There are many ways to experience your own city like a tourist. Depending on your inclination, you can visit the sightseeing hotspots you usually avoid, or go way off the beaten path to explore. Tours are a fun way to get a new perspective on a place you know well. Check out the most popular guided tour, find a more unusual one through Airbnb experiences, or see if a local homeless association offers ‘underground’ tours that expose the city’s seedy underbelly.

Walk, Bike, Hike
Switching to a different mode of transport is a great way to change gears and set a holiday pace. Walking around a city you normally only navigate on public transport will instantly change the way you experience it. You could also set yourself a long-distance goal and walk or bike it in stages (catching the train home in the evening, then back out again to pick up where you left off the next day).

Family Retreat
If your main holiday goal is to reconnect with your partner or as a family, make sure all activities are designed to suit everyone’s interests. Involving everyone in the planning is crucial to this.

Technically, a staycation means sleeping in your own bed every night, but a tent in your back garden (or balcony) also counts. If you love the great outdoors, pitching a tent and doing it camping-style is a great way of breaking the routine. You can even take it all the way, making an open fire, and cooking all of your meals outdoors.

Make It Extra

Just because you’re staying home, you don’t have to deny yourself all the things that normally make a holiday truly unforgettable. On the contrary, since (as discussed) you’re saving money, you can splurge on these extras to make home feel more special:

– If you blow your entire vacation budget just on upgrading your home to hotel standards, it would be money well spent. After all, a new mattress, luxurious sheets with a high thread count, a plush hotel bathrobe and premium toiletries will still be there when your holiday is over (apply this to new camping gear if that’s the theme you’ve chosen).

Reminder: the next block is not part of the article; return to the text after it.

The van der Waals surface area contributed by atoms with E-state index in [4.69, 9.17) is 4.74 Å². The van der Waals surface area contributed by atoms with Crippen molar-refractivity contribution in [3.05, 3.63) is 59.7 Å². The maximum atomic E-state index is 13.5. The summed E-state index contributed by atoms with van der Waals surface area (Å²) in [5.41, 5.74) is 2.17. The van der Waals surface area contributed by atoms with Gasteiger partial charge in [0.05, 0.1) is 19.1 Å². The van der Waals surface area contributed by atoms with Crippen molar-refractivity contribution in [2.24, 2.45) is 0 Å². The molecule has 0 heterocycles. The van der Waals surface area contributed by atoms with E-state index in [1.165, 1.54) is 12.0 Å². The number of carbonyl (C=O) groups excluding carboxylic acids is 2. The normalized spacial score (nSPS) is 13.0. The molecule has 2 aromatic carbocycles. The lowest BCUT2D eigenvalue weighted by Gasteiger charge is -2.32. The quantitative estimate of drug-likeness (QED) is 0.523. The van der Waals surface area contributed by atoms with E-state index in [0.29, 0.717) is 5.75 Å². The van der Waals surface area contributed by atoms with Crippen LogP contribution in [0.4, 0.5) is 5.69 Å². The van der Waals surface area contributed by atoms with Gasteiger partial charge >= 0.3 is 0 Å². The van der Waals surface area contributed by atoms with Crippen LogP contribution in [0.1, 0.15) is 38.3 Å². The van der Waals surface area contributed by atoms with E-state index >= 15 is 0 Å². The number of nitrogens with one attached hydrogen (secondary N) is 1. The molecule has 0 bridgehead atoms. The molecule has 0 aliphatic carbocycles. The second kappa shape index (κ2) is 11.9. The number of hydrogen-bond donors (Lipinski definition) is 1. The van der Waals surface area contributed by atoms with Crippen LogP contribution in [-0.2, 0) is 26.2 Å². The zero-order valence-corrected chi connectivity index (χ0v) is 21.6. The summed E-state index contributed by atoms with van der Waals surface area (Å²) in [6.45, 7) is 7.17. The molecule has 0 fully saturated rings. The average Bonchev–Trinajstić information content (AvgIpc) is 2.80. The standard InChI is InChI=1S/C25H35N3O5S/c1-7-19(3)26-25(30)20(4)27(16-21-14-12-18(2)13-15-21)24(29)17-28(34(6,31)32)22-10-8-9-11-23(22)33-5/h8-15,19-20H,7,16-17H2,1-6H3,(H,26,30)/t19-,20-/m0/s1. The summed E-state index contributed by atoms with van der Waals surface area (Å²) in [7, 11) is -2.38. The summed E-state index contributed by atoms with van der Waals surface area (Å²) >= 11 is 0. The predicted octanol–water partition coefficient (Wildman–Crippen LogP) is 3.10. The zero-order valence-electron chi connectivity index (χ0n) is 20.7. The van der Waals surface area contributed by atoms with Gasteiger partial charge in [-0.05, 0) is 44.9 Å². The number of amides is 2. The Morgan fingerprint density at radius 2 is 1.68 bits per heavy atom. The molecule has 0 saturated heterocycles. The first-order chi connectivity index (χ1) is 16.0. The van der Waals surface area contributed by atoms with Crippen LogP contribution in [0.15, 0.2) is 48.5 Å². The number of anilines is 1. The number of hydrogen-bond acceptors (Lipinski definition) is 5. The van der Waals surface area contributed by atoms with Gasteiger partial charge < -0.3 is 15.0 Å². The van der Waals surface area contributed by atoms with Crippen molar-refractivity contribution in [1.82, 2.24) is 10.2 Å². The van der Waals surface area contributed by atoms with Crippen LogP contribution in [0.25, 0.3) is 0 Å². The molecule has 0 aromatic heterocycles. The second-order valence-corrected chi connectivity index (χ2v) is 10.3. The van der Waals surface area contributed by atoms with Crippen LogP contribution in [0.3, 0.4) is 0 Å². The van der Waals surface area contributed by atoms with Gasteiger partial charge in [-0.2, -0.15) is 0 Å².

– Is there a food you always order in restaurants or gravitate towards at the hotel buffet – but that you never have at home? Buy in the ingredients and treat yourself.

– Even if you normally do all your own cleaning, hire someone to deep-clean your home before your staycation. Maybe even pay them to come in every day to tidy up, make your bed and provide a hotel-style turndown service.

– In a similar vein, hire a private chef to come in and prep all your meals. If you’re eating out a lot, then you can still opt for an in-home breakfast service (in bed?). This may seem like a huge extravagance at first glance, but can really make the difference, especially if you have a family to feed. For a more cost-effective use of a chef’s time, you could hire someone to batch-prep all meals for one week to your specifications and deliver them on day one.

– Speaking of childcare. Chances are, you’ve been doing a lot more hands-on parenting than usual, so give yourself a break by hiring someone to help take care of the kids.

– Instead of going to your local watering hole, visit the swankiest hotel bar you can imagine, order a classy cocktail and get some hot sightseeing tips from the bar staff – they are likely to know a whole different side of the city.